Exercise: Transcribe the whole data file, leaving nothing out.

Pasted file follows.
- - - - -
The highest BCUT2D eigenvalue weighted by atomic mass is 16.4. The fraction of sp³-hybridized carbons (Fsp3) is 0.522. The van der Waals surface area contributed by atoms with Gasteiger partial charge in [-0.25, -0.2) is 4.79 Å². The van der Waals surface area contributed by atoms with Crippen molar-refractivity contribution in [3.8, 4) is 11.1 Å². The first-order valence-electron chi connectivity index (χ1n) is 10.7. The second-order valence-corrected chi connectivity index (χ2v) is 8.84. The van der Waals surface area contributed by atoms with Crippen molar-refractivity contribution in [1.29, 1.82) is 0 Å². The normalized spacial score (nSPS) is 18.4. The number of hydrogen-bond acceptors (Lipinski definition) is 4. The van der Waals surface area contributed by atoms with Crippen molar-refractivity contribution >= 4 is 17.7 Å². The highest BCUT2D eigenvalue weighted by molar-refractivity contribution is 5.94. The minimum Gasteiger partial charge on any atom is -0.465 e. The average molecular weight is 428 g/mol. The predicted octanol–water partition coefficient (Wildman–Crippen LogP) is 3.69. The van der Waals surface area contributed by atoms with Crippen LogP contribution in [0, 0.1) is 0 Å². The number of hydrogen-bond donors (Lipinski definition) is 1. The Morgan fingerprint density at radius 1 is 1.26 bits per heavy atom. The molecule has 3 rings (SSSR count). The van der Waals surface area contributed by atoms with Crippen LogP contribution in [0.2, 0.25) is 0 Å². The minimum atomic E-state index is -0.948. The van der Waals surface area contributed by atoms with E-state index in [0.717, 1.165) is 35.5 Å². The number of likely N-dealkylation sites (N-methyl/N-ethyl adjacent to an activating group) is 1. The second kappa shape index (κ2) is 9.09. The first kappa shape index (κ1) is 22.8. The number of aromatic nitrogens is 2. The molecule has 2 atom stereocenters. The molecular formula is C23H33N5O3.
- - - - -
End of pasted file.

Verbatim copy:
The highest BCUT2D eigenvalue weighted by atomic mass is 16.4. The fraction of sp³-hybridized carbons (Fsp3) is 0.522. The van der Waals surface area contributed by atoms with Gasteiger partial charge in [-0.25, -0.2) is 4.79 Å². The van der Waals surface area contributed by atoms with Crippen molar-refractivity contribution in [3.8, 4) is 11.1 Å². The first-order valence-electron chi connectivity index (χ1n) is 10.7. The second-order valence-corrected chi connectivity index (χ2v) is 8.84. The van der Waals surface area contributed by atoms with Crippen molar-refractivity contribution in [1.29, 1.82) is 0 Å². The normalized spacial score (nSPS) is 18.4. The number of hydrogen-bond acceptors (Lipinski definition) is 4. The van der Waals surface area contributed by atoms with Crippen molar-refractivity contribution >= 4 is 17.7 Å². The highest BCUT2D eigenvalue weighted by molar-refractivity contribution is 5.94. The minimum Gasteiger partial charge on any atom is -0.465 e. The average molecular weight is 428 g/mol. The predicted octanol–water partition coefficient (Wildman–Crippen LogP) is 3.69. The van der Waals surface area contributed by atoms with Crippen LogP contribution in [0, 0.1) is 0 Å². The number of hydrogen-bond donors (Lipinski definition) is 1. The Morgan fingerprint density at radius 1 is 1.26 bits per heavy atom. The molecule has 3 rings (SSSR count). The van der Waals surface area contributed by atoms with Crippen LogP contribution in [0.2, 0.25) is 0 Å². The minimum atomic E-state index is -0.948. The van der Waals surface area contributed by atoms with E-state index in [0.717, 1.165) is 35.5 Å². The number of likely N-dealkylation sites (N-methyl/N-ethyl adjacent to an activating group) is 1. The second kappa shape index (κ2) is 9.09. The first kappa shape index (κ1) is 22.8. The number of aromatic nitrogens is 2. The molecule has 2 atom stereocenters. The molecular formula is C23H33N5O3.